The Oxidation States of Vanadium


The goal of this experiment is to prepare the four common oxidation states of vanadium, separate them using ion-exchange chromatography and characterize them using chemical and spectroscopic techniques.

Background Information

Vanadium is a d-transition metal found in Group VA of the Periodic Table. Vanadium was first discovered by the Spanish Mineralogist Andres Manuel del Rio in 1801 while experimenting with a mineral obtained from a mine near Hidalgo in Northern Mexico. He prepared a number of colored salts from this "brown lead" which were similar to salts of chromium. He named his new element erythronium which means red after observing that most of his salts turned red upon heating. A French chemist named Collett-Desotils disputed his claim of discovering a new element insisting that his new element was nothing more than impure chromium. Del Rio, believing he was incorrect, withdrew his claim of discovery. Thirty years later, the Swedish chemist Nils Sefström isolated a new oxide while experimenting with some iron ores. He named this new element Vanadium in honor of the Scandanavian goddess of beauty, Vanadis, because of its varied beautiful, multicolored compounds.

Vanadium naturally occurs in about 65 different minerals, including vanadinite, the ore of lead and vanadium, from which Del Rio first isolated it. In the U.S. it is most commonly found in sandstones which are rich in uranium ores. Vanadium is also found carbon-rich deposits such as coal, oil shale, crude oil, and tar sands. While minor amounts of vanadium are found in the human body, its biological purpose is unknowns. Vanadium is an important element in sea squirts of the ascidian family. These marine filter feeders concentrate vanadium in their bodies to a level one million times higher than the concentration of vanadium in seawater.

Vanadium is used in making specialty steels, rust resistant and high speed tools.

Vanadium's ground state electron configuration is [Ar] 3d34s2. When transition elements ionize, they lose their valence s electrons before losing their d electrons. Vanadium has 5 valence electrons that can be lost. One of the characteristics of transition metal is their ability to adopt multiple oxidation states. Vanadium exhibits four common oxidation states +5, +4, +3, and +2 each of which can be distinguished by its color.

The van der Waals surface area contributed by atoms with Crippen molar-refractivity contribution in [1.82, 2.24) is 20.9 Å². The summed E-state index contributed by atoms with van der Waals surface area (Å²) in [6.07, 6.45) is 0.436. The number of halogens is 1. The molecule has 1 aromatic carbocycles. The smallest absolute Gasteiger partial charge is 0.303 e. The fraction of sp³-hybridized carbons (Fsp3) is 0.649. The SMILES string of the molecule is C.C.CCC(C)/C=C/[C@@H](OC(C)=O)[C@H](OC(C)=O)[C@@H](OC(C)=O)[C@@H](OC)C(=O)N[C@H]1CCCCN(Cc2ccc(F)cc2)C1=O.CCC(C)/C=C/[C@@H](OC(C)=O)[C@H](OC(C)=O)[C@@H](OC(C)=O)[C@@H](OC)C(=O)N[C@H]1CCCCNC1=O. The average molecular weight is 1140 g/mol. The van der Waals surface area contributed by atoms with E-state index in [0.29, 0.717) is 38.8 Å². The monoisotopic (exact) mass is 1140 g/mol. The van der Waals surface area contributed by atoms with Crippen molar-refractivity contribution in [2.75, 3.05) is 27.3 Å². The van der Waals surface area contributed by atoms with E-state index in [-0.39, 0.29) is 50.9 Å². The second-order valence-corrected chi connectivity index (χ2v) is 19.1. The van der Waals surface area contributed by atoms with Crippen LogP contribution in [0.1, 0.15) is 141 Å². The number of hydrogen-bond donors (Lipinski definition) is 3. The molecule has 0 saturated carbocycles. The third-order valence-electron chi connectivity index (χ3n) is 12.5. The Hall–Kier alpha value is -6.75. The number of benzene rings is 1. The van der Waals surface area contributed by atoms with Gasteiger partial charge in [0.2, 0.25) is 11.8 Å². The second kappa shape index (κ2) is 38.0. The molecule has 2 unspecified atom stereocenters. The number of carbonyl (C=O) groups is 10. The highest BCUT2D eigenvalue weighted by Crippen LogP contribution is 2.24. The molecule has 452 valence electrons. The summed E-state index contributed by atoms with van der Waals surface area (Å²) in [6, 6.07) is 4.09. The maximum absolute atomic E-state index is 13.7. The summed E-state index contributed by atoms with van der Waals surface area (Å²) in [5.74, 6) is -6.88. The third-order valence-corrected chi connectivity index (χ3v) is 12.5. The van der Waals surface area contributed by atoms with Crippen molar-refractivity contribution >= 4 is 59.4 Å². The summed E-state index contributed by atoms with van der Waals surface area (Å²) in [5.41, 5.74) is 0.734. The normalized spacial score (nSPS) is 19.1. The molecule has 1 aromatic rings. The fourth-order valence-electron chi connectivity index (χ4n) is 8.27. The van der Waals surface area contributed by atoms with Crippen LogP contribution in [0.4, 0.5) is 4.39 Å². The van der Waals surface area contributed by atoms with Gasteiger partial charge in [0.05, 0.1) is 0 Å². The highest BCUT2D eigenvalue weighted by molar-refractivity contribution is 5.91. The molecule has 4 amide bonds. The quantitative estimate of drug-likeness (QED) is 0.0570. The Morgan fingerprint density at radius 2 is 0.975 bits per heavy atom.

Oxidation State
VO3- or VO2+

The ease with which the different oxidation states of vanadium can be interconverted has led to its usage in a vanadium flow battery. In the vanadium redox battery (VRB), each half-cell is composed of a vanadium redox couple. At the anode VO2+ ions are converted to VO2+ ions and when electrons are removed from the positive terminal of the battery. At the cathode, electrons convert the V3+ ions into V2+. The electrolytes of the two half-cells are separated by an ion exchange membrane. In this battery, half-cells are connected to storage tanks and pumps allowing very large volumes of the electrolytes can be circulated which allows them to be very high capacity batteries for large scale power storage. These batteries are being used to store electricity from solar energy collectors and wind mills. The battery has also been used to power vehicles. One interesting feature of the VRB is its ability to be recharged by either conventional means or by exchanging spent solutions for fresh ones at suitable refueling stations. A golf cart that runs on VRB power has been developed for test purposes. Learn more about the the Vanadium Redox Battery here.

In this experiment, you will start with the +5 oxidation state of vanadium, generate the other oxidation states by redox reactions, and separate them using ion exchange chromatography. Ammonium metavanadate, NH4VO3 will be the source of the +5 oxidation state. Treatment of the ammonium metavanadate with hot hydrochloric acid partly reduces the vanadium to the +4 oxidation state in the form of the VO2+ ion. The two species are separated using an ion exchange resin. The VO2+ ion is then treated with mossy zinc generating the V3+ and V2+ which also are separated by ion exchange chromatography.

Ion Exchange Chromatography (IEC)

Ion exchange chromatography is a form of liquid chromatography in which retention of the materials in a mixture is predominately controlled by electrostatic interactions between the charges present in the molecules or ions of the solute and opposite charges present in the stationary phase. In order to separate a mixture of cations, the stationary phase must contain immobilized anions with which the cations can interact. The stationary phase is usually an organic polymer fabricated into small 1-2 mm beads onto which sites where ions are easily trapped and released. The polymer used in our separation is a divinylbenzene cross-linked polystyrene that has been modified by adding sulfonic acid groups to the benzene rings by sulfonation of the polymer and is classified as a strongly acidic resin. The properties of the resin can be changed markedly by altering the amount of cross-linking in the polymer. The amount of cross-linking in these polymers is dependent on the proportions of the monomers used in the polymerization step and typically ranges from 2-16%. The resin used in our separation is AG50W-2X where the 2X refers to the amount of cross-linking. In generating this resin, 2% divinyl benzene is added to the styrene monomer used in the polymerization step. Sulfonation introduces sulfonic acid groups (-SO3H) inside the polymer particles as well as onto the surface. The more highly cross-linked the polymer, the harder it is to add sulfonic acid groups into the particles. The more highly cross-linked, the lower the capacity of the resin. In it's native form the R+ is the hydrogen and the group is a sulfonic acid group. During the chromatographic separation, the hydrogen is replaced by other cations. The stronger the electrostatic interaction between a cation and the SO3- group, the more slowly that cation elutes from the chromatography column. The more positive the cation, the more tightly it binds to the resin.